There are 21 papers that touch on ferroelectric materials and FeFET memory compared with 12 on MRAM and this is despite the success that MRAM has achieved as an embedded non-volatile memory option at leading foundries. Hafnium-oxide has the advantage that it is already in use in semiconductor manufacturing as an insulating dielectric. If comparable or superior performance to MRAM can be obtained and scalability demonstrated it could gain the advantage.
Here is a quick round up for the ferroelectric FET highlights from IEDM. There are that are two sessions – 4 and 18 – devoted to the topic and several other papers spread throughout the program.
Session 4 is on modelling and simulation of ferroelectric switching dynamics and device applications while Session 18 is on ferroelectric memory. The session kicks off with authors from the universities of Florida, Southern California and Boston presenting on a ferroelectric tunnel junction memory based on the interface between single atomic layer graphene and a 4nm-thick layer of the van der Waals material CuInP2S6 (CIPS). Such an FTJ is promising for both NVM applications and neuromorphic computing, the authors claim. By sandwiching the FTJ layer between electrodes it is possible to the modulate the barrier resistence.
At IEDM the authors are due to present simulations of these heterojunctions, verified by laboratory experiments that show a record-high tunneling electroresistance ratio of 6 x 10^7.
Session 18 kicks off with authors from Kioxia – formerly Toshiba Memory – describing a HfO2-based FeFET and ferroelectric tunnel junction and its suitability for reinforcement learning for an in-memory computing architecture.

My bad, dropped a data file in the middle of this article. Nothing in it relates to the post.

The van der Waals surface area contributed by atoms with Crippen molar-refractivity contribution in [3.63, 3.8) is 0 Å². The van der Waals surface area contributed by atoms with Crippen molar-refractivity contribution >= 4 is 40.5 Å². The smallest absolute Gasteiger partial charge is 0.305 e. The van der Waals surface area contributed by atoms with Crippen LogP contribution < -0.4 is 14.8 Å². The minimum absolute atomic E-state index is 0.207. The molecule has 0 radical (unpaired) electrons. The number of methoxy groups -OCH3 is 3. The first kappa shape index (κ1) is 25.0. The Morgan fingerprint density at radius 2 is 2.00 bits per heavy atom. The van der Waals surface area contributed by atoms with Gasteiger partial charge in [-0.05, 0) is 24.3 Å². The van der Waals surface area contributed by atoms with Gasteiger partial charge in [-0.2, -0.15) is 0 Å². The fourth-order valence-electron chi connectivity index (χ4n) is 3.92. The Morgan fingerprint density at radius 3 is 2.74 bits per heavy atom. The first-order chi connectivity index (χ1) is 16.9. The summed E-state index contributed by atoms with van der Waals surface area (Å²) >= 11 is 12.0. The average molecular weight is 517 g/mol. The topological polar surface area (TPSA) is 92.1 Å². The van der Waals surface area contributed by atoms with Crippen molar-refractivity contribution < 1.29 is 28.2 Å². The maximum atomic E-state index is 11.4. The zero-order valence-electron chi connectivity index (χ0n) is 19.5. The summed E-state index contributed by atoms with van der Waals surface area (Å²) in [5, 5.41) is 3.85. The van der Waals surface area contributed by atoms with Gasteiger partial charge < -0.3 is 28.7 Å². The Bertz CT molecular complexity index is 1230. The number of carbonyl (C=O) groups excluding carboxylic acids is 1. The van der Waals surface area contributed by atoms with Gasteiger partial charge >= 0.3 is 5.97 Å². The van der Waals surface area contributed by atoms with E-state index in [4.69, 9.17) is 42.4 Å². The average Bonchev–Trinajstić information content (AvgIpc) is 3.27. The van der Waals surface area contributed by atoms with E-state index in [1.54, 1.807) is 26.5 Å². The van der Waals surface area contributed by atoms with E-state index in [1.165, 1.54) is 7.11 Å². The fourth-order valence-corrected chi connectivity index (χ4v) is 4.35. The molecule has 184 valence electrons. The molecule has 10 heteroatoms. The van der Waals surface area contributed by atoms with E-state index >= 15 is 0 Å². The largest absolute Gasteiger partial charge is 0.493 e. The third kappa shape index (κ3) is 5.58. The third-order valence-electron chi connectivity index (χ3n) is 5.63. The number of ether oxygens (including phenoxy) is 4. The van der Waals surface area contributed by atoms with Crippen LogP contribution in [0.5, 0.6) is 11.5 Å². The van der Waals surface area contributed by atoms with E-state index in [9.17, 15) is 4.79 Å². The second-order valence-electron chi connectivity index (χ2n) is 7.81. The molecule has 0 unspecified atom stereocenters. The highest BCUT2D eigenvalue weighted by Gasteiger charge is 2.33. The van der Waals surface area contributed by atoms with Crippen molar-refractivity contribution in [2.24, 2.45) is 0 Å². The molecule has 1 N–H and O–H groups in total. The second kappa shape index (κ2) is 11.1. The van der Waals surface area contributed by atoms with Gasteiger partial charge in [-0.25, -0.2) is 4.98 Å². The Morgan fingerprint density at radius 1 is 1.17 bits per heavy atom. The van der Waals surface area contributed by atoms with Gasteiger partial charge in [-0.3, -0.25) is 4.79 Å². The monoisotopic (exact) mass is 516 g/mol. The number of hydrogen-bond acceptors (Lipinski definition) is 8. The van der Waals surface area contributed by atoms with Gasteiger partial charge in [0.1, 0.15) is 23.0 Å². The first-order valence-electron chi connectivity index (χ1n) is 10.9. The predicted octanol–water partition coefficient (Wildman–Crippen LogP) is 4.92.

The final paper (18.6) in the session comes from authors at Ferroelectric Memory GmbH, NamLab, Applied Materials and Globalfoundries Dresden. This looks at how programming can be used to achieve multi-level cells in FeFET memory. There is the additional claim that appropriately selected programming algorithms can improve the FeFET endurance performance and variability for small device geometries. The influence of switching, trapping and de-trapping on the target programming algorithm is presented.
But not all the ferroelectric hafnium oxide papers are memory and paper 26.3 is entitled:
Energy harvesting in the back-end of line with CMOS-compatible ferroelectric hafnium oxide. The authors are from Fraunhofer IPMS Center Nanoelectronic Technologies, Globalfoundries Dresden and Technical University of Dresden. The conclusion is that HfO2-based ferroelectric materials are promising candidates for integrated energy harvesting.
This opens up the possibility of large-area – even wafer-scale – energy harvesters made economically using silicon manufacturing methods or integration on active chips with energy harvested and retained in the BEOL.
Intel is using the antiferroelectric properties of hafnium-zirconium oxide for their dielectric properties, to make superior capacitors for use with 3D embedded-DRAM. The embedded-DRAM requires operating voltage of less than 1.8V and offers retention of more than 1 millisecond with endurance cycling of 10^12 cycles at 80C.
A paper (9.2) from principle authors with Robert Bosch looks at FeFET for use in analog in-memory computing. A memory with crossbar design achieves a claimed record peak performance of 13,714 TOPS/W.
One of the last papers from the conference (paper 40.4) has the legendary Chenming Hu as the last-named author. Chenming Hu is widely regarded as the father of the FinFET revolution when he was CTO at TSMC in the early years of this millenium.
This is essentially an academic paper from the Taiwan Semiconductor Research Institute but it marks the creation of a gate-all-around CMOS and FeFET memory for near-computing computing.
The 66th IEDM is due to be held virtually from 12 to 16 December, due to the Covid-19 pandemic. Early registration end on November 20. Up until then non-members of the IEEE can register for access to the event at a reduced rate of US$330 rising to US$380 thereafter.
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